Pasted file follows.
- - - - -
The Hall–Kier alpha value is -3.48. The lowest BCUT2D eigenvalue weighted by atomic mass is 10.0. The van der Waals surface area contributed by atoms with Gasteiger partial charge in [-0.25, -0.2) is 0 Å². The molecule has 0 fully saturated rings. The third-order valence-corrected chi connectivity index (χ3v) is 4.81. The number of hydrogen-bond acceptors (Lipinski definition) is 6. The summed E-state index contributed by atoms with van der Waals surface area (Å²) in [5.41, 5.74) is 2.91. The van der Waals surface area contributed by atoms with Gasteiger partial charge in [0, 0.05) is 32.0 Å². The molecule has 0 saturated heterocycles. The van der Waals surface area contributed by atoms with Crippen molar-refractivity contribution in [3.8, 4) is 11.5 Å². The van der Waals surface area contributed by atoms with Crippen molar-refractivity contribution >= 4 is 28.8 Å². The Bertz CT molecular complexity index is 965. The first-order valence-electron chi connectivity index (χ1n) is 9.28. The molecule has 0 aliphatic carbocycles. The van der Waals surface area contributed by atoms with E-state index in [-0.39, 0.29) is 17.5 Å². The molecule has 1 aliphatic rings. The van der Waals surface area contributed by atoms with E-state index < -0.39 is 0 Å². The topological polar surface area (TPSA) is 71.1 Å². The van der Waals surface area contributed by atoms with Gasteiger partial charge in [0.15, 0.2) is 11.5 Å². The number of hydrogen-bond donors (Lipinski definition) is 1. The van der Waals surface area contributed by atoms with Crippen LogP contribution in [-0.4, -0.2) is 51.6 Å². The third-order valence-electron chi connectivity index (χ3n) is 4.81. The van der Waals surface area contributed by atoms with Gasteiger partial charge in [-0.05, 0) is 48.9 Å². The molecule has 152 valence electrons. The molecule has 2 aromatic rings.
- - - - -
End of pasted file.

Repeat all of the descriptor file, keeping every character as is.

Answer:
The Hall–Kier alpha value is -3.48. The lowest BCUT2D eigenvalue weighted by atomic mass is 10.0. The van der Waals surface area contributed by atoms with Gasteiger partial charge in [-0.25, -0.2) is 0 Å². The molecule has 0 fully saturated rings. The third-order valence-corrected chi connectivity index (χ3v) is 4.81. The number of hydrogen-bond acceptors (Lipinski definition) is 6. The summed E-state index contributed by atoms with van der Waals surface area (Å²) in [5.41, 5.74) is 2.91. The van der Waals surface area contributed by atoms with Gasteiger partial charge in [0, 0.05) is 32.0 Å². The molecule has 0 saturated heterocycles. The van der Waals surface area contributed by atoms with Crippen molar-refractivity contribution in [3.8, 4) is 11.5 Å². The van der Waals surface area contributed by atoms with Crippen molar-refractivity contribution >= 4 is 28.8 Å². The Bertz CT molecular complexity index is 965. The first-order valence-electron chi connectivity index (χ1n) is 9.28. The molecule has 0 aliphatic carbocycles. The van der Waals surface area contributed by atoms with E-state index in [-0.39, 0.29) is 17.5 Å². The molecule has 1 aliphatic rings. The van der Waals surface area contributed by atoms with E-state index < -0.39 is 0 Å². The topological polar surface area (TPSA) is 71.1 Å². The van der Waals surface area contributed by atoms with Gasteiger partial charge in [0.15, 0.2) is 11.5 Å². The number of hydrogen-bond donors (Lipinski definition) is 1. The van der Waals surface area contributed by atoms with Crippen LogP contribution in [-0.4, -0.2) is 51.6 Å². The third-order valence-electron chi connectivity index (χ3n) is 4.81. The van der Waals surface area contributed by atoms with Gasteiger partial charge in [-0.05, 0) is 48.9 Å². The molecule has 152 valence electrons. The molecule has 2 aromatic rings.